Usurpation of Supreme Court and Attorney General’s Office in El Salvador sparks widespread condemnation

In its first session, the new Legislative Assembly of El Salvador dismissed all the judges from the Supreme Court and the Attorney General, sparking national and international condemnation for what many have called a coup and an attack on democracy

May 05, 2021 by Peoples Dispatch
On May 2, members of various social organizations took to the streets of El Salvador’s capital, San Salvador, in rejection of the decision of the new Legislative Assembly to dismiss the Supreme Court judges and the Attorney General of the Republic.. Photo: Saraí Alas/El Mundo

El Salvador’s President Nayib Bukele once again faced widespread national and international criticism for the recent decision of the new Legislative Assembly to dismiss the Supreme Court judges and the Attorney General of the Republic. Several leaders stressed that the decision represented an attack on democracy and the rule of law in the country.

On May 1, the new Legislative Assembly of El Salvador, now dominated by the political alliance of the New Ideas (NI) and the Grand Alliance for National Unity (GANA) parties led by the authoritarian far-right President Bukele, was officially sworn in. Following their inauguration, in the first session of the 2021-2024 legislature on the same day, the newly elected legislators voted on a motion to remove all five judges from the Constitutional Chamber of the Supreme Court for allegedly “endangering the lives of citizens with their resolutions during the quarantine decreed to contain the spread of COVID-19.” Later the same day, the lawmakers also voted to remove Attorney General Raúl Melara from office under the argument of allegedly acting “with clear political motivations, which call into question his objectivity, independence, and impartiality.”

Both the motions were approved without effort -with 64 votes in favor, 19 against and 1 abstention- as the ruling party and its allies have a two-thirds majority in the country’s unicameral parliament. The NI-GANA alliance won an overwhelming victory in the legislative elections held on February 28 and secured 61 of the 84 seats.

Shortly after this decision was known, several social and human rights organizations and activists condemned the dismissal of officials and denounced it as a blow to the rule of law and an attack on democracy.

The Constitutional Chamber issued a resolution declaring the dismissal of its judges unconstitutional. The chamber pointed out that the parliamentary measure violates “the republican, democratic and representative form of government and the pluralist political system” and seeks “to suppress judicial control over the Executive and the Legislative.” “The lack of approval from the Executive Branch is no reason to dismiss constitutional judges,” it added.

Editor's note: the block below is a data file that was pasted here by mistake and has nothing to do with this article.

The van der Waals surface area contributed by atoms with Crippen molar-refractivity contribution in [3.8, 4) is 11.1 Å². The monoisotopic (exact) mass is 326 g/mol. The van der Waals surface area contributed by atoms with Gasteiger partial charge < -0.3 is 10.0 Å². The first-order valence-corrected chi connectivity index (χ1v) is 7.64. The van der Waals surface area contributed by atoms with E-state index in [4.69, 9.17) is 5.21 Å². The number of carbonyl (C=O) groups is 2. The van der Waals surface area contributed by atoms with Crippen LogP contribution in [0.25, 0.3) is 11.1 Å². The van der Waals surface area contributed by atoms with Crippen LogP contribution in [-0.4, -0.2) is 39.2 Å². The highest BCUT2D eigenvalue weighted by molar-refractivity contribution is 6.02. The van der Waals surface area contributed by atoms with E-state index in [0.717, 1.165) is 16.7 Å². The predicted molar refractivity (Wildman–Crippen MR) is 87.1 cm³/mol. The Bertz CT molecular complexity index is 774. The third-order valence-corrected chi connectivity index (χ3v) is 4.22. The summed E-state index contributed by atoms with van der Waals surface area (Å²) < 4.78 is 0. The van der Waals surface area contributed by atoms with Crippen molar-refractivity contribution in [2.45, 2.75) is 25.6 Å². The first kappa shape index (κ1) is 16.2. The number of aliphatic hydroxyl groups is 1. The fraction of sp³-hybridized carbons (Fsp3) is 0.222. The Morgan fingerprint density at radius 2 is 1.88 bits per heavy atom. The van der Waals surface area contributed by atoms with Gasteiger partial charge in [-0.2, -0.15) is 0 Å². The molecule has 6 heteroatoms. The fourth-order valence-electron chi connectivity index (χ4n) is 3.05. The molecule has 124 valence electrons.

The opposition left-wing Farabundo Martí National Liberation Front party (FMLN) deemed the move as a legislative coup. In a statement, the FMLN described the decision as “open and blatant interference in other organs of the State” and said that it “constitutes an open and manifest intention of absolute control of the powers of the State, putting them all at the service of whoever exercises the authority of the Executive.” The Front called on the international community “to denounce the situation and defend the democratic freedoms violated by a powerful group that threatens the norms of peaceful coexistence.”

The Secretary General of the FMLN party, Óscar Ortiz, condemned the decision, calling it “a clear blow to democracy” and “another step in the direction of dictatorship and authoritarianism.” Ortiz said that it is an attempt “to close all democratic spaces, and represents a real threat to the country.”

Local media reports also highlighted that Bukele punished the judiciary for objecting to the harsh restrictions imposed by his administration to fight the pandemic. In June 2020, the Supreme Court judges had declared unconstitutional the strict quarantine measures issued by Bukele without sufficient economic support.

On May 2, members of various social organizations took to the streets of El Salvador’s capital, San Salvador, in rejection of the decision. A group of 300 protesters demonstrated at the Monument to the Constitution or La Chulona to denounce the misuse of power and usurpation of the Supreme Court and the Attorney General’s Office by the ruling party.

International condemnation

The decision also received condemnation from international leaders. The UN Special Rapporteur on the Independence of Judges & Lawyers, Diego García-Sayán, joined the expressions of condemnation against the measure and said that he condemns “the steps that the political power has been taking to dismantle and weaken the judicial independence of the judges by dismissing members of the Constitutional Chamber.” García-Sayán added that “all removal proceedings must address specific causes previously established by law. This Rapporteurship will remain vigilant and will act against any action aimed at affecting the work of constitutional judges in El Salvador.”

On May 4, the UN High Commissioner for Human Rights Michele Bachelet also warned that the decision by El Salvador’s Legislative Assembly “seriously undermines democracy and the rule of law in the country.” “The separation of powers is a cornerstone of any democracy. Weakening of this important system of checks and balances leads to the erosion of the pillars of the rule of law and thus of a country’s democratic system,” the High Commissioner said.

However, the Salvadoran president dismissed all the criticism received from abroad and defended the move, accusing the judges of taking away his powers to face the health crisis.

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